Author: Washington Journal of Law, Technology & Arts

Space Law Has Some Catching Up To Do


By: Michael McNeil

Humanity is at the doorstep of our next great accomplishment in space exploration—mining space for resources. However, the legality of space mining is anything but clear. With little authority from international law, countries like America, Japan, and Luxembourg, have made national laws declaring space mining a legal practice. American companies like Planetary Resources, SpaceX, and Deep Space Industries, along with companies in Japan and Luxembourg, are moving forward under their respective national laws developing the technologies to make space mining a reality.  Japan recently announced that two of their Minerva II-1 rovers successfully landed on Ryugu, an asteroid in space, and other companies and nations are not far behind.

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Could Blockchain Solve Foodborne Illness Outbreaks?


By Alaura Valley

Foodborne illness outbreaks are seemingly on the rise. The Center for Disease Control (CDC) estimates that annually 48 million consumers get sick, 128,000 are hospitalized, and 3,000 die from foodborne illnesses. According to the World Health Organization (WHO), globally, foodborne illness kills around 420,000 each year. One contributing factor to foodborne illness outbreaks are the complexity of the supply chain for produce and other perishable food products.

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Photographic Copyright in the Age of Social Media and the Ever-Present Camera


By Silas Alexander

Every day, smartphone users collectively take more than three billion photos, millions (if not billions) of which are selfies, autobiographical captures of the human condition. But while our digital photo album continues to expand, few people understand the rights they may be giving up with the click of the share button.

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AI Ethical Regulations — A Not So Simple Task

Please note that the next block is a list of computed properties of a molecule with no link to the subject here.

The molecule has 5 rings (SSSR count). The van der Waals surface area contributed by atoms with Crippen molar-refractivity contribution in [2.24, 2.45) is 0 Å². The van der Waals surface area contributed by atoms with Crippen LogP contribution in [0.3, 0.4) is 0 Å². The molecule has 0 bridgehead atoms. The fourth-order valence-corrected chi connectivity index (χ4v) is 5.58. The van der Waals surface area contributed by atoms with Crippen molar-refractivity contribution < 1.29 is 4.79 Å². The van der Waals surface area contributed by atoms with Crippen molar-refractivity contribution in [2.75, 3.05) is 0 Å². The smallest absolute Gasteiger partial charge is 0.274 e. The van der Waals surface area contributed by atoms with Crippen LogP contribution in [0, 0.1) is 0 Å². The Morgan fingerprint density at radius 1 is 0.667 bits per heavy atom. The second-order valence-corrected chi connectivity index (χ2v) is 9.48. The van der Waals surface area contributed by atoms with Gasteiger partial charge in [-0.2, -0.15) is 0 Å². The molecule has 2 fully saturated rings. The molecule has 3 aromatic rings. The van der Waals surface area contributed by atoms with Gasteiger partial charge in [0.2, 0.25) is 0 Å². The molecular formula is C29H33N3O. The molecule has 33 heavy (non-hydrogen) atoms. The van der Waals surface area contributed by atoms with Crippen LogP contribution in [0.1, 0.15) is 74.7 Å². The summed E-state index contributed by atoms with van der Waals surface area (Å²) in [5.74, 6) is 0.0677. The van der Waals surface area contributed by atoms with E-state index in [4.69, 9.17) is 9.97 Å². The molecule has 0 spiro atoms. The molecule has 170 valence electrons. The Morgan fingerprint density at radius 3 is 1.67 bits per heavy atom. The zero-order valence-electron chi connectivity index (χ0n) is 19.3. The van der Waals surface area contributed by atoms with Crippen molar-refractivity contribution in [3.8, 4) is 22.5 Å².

By Sean Hyde

Artificial Intelligence (AI) systems emerging today create unintended consequences that raise ethical questions. Unsurprisingly, these ethical concerns have led some to call for ethics regulations in AI development. Regulation of ethics is not unique to AI development, but a mechanism to enforce the standards proposed by various organizations helps in making effective regulations. It is important to note that enforceability is not necessary for regulations to be effective; even nonbinding regulations can make a significant difference if the industry follows them.

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The Complex Role of Public Innovation Capital


By Rob Philbrick

The notion that a state, county, or city should have a limited role in the development of local innovation economies stems from neoclassical economic theory, which advises that competitive markets be left alone so optimal outcomes can occur. I suggest a different notion: public commitment to invest across our local innovation chain is a desirable outcome.

Public investment plays an important role in setting foundations, while private finance is better suited for commercializing the innovative ideas born from these foundations. Neither one acting alone is sufficient. Continue reading “The Complex Role of Public Innovation Capital”